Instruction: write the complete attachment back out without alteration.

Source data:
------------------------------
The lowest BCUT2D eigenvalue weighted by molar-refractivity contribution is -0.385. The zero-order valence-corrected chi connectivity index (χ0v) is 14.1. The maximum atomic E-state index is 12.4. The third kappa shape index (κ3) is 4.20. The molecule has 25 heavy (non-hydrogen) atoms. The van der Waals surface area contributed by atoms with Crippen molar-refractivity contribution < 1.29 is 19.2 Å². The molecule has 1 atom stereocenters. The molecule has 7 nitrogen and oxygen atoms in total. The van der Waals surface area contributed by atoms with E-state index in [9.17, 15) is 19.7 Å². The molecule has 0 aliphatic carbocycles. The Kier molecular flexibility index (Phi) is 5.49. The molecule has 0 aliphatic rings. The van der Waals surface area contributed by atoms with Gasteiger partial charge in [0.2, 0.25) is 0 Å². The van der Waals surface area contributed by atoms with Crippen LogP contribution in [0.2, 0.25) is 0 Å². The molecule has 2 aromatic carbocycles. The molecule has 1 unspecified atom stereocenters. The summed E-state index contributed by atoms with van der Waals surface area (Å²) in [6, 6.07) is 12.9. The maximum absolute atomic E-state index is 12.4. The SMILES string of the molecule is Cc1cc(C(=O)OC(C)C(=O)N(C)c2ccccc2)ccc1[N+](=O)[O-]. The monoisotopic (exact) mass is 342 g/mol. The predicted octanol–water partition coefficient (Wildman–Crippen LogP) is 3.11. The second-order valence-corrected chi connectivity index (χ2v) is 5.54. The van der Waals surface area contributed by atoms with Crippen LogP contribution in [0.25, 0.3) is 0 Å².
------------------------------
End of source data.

The lowest BCUT2D eigenvalue weighted by molar-refractivity contribution is -0.385. The zero-order valence-corrected chi connectivity index (χ0v) is 14.1. The maximum atomic E-state index is 12.4. The third kappa shape index (κ3) is 4.20. The molecule has 25 heavy (non-hydrogen) atoms. The van der Waals surface area contributed by atoms with Crippen molar-refractivity contribution < 1.29 is 19.2 Å². The molecule has 1 atom stereocenters. The molecule has 7 nitrogen and oxygen atoms in total. The van der Waals surface area contributed by atoms with E-state index in [9.17, 15) is 19.7 Å². The molecule has 0 aliphatic carbocycles. The Kier molecular flexibility index (Phi) is 5.49. The molecule has 0 aliphatic rings. The van der Waals surface area contributed by atoms with Gasteiger partial charge in [0.2, 0.25) is 0 Å². The van der Waals surface area contributed by atoms with Crippen LogP contribution in [0.2, 0.25) is 0 Å². The molecule has 2 aromatic carbocycles. The molecule has 1 unspecified atom stereocenters. The summed E-state index contributed by atoms with van der Waals surface area (Å²) in [6, 6.07) is 12.9. The maximum absolute atomic E-state index is 12.4. The SMILES string of the molecule is Cc1cc(C(=O)OC(C)C(=O)N(C)c2ccccc2)ccc1[N+](=O)[O-]. The monoisotopic (exact) mass is 342 g/mol. The predicted octanol–water partition coefficient (Wildman–Crippen LogP) is 3.11. The second-order valence-corrected chi connectivity index (χ2v) is 5.54. The van der Waals surface area contributed by atoms with Crippen LogP contribution in [0.25, 0.3) is 0 Å².